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Drug Study:Insulin Injection(Humulin R)

 

 

Generic name:Insulin Injection[Regular](in´su-lin)
Brand name:Humulin R, Novolin R, Regular Insulin, Pork Regular Iletin II, Regular Purified Pork Insulin, Velosulin, Velosulin BR, Velosulin Human  
Classifications:hormone and synthetic substitute; antidiabetic agent; insulin
Pregnancy Category:B

 

 

 

Availability
100 units/mL

Actions  
Short-acting, clear, colorless solution of exogenous unmodified insulin extracted from beta cells in pork pancreas or synthesized by recombinant DNA technology (human). Enhances transmembrane passage of glucose across cell membranes of most body cells and by unknown mechanism may itself enter the cell to activate selected intermediary metabolic processes. Promotes conversion of glucose to glycogen.

Therapeutic effects
It lowers blood glucose levels by increasing peripheral glucose uptake, especially by skeletal muscle and fat tissue, and by inhibiting the liver from changing glycogen to glucose.

Uses   
Emergency treatment of diabetic ketoacidosis or coma, to initiate therapy in patient with insulin-dependent diabetes mellitus, and in combination with intermediate-acting or long-acting insulin to provide better control of blood glucose concentrations in the diabetic patient. Used IV to stimulate growth hormone secretion (glucose counter regulatory hormone) to evaluate pituitary growth hormone reserve in patient with known or suspected growth hormone deficiency. Other uses include promotion of intracellular shift of potassium in treatment of hyperkalemia (IV) and induction of hypoglycemic shock as therapy in psychiatry.

Contraindications  
Hypersensitivity to insulin animal protein.

Cautious use  
Pregnancy (category B),lactation,renal impairment,hepatic impairment and older adults.Safety and efficacy in children <2 y are not established.

Route & dosage  

Diabetes Mellitus

adult:SC  5–10 U 15–30 min a.c. and h.s. (dose adjustments based on blood glucose determinations)

child:SC  2–4 U 15–30 min a.c. and h.s. (dose adjustments based on blood glucose determinations)

Ketoacidosis

adult:IV  2.4–7.2 U loading dose, followed by 2.4–7.2 U/h continuous infusion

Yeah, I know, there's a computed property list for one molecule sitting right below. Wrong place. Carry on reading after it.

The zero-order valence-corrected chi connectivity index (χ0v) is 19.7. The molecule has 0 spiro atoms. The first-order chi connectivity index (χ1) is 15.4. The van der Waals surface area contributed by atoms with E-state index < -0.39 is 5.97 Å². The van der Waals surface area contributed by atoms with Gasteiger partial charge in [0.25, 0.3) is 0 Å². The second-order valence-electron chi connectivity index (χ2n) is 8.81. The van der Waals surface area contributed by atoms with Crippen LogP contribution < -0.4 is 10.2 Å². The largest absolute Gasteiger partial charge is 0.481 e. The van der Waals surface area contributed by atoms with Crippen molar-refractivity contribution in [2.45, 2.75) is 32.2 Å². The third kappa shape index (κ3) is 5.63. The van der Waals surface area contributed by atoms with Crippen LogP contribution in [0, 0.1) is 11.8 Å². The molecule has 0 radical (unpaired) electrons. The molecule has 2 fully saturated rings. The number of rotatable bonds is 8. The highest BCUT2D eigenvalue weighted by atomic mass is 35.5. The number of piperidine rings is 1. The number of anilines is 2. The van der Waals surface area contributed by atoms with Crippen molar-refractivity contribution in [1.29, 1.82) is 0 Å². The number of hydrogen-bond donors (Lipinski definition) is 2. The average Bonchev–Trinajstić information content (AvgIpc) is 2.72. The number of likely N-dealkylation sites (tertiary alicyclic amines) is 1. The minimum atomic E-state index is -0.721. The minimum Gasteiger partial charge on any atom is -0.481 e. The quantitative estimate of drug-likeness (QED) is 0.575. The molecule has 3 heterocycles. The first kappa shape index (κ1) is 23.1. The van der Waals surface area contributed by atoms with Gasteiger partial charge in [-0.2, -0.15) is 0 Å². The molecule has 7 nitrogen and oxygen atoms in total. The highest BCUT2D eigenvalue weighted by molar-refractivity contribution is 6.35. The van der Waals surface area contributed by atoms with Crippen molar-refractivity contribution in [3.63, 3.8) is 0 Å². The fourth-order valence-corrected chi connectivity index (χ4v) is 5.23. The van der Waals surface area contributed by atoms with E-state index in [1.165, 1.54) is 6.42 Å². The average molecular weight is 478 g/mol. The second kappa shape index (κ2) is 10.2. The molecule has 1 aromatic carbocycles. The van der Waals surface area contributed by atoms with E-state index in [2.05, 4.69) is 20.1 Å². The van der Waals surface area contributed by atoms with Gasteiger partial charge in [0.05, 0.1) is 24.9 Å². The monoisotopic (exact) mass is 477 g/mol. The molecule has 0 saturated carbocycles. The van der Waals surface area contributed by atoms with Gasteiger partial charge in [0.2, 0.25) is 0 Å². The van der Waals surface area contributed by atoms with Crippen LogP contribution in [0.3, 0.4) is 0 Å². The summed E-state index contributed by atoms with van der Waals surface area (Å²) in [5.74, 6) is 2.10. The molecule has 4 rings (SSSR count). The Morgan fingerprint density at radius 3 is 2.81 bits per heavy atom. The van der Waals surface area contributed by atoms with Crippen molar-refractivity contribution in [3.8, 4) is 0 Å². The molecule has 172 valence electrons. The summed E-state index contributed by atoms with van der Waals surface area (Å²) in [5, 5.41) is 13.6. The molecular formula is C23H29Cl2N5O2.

child:IV  0.1 U/kg loading dose, followed by 0.1 U/h continuous infusion

 

Administration

  • Subcutaneous    
  • Use an insulin syringe.   
  • Give regular insulin 30 min before a meal.             
  • Avoid injection of cold insulin; it can lead to lipodystrophy, reduced rate of absorption, and local reactions.           
  • Commonly injection sites: Upper arms, thighs, abdomen (avoid area over urinary bladder and 2 in. [5 cm] around navel), buttocks, and upper back (if fat is loose enough to pick up). Rotate sites.

Intravenous      


PREPARE  direct: Give undiluted. continuous: Typically diluted in NS or 0.45% NaCl. 100 U added to 1000 mL yields 0.1 U/mL.

ADMINISTER  direct: Give 50 U or a fraction thereof over 1 min. continuous: Rate must be ordered by physician.

Incompatibilities  Solution / Additive:  Aminophylline, amobarbital, chlorothiazide, cytarabine, dobutamine, pentobarbital, phenobarbital, phenytoin, secobarbital, sodium bicarbonate, thiopental   Y-site:  Dobutamine.                    

  • Regular insulin may be adsorbed into the container or tubing when added to an IV infusion solution. Amount lost is variable and depends on concentration of insulin, infusion system, contact duration, and flow rate.
  • Monitor patient response closely.
  • Insulin is stable at room temperature up to 1 mo. Avoid exposure to direct sunlight or to temperature extremes (safe range is wide: 5°–38° C [40°–100° F]). Refrigerate but do not freeze stock supply. Insulin tolerates temperatures above 38° C with less harm than freezing.

Adverse effects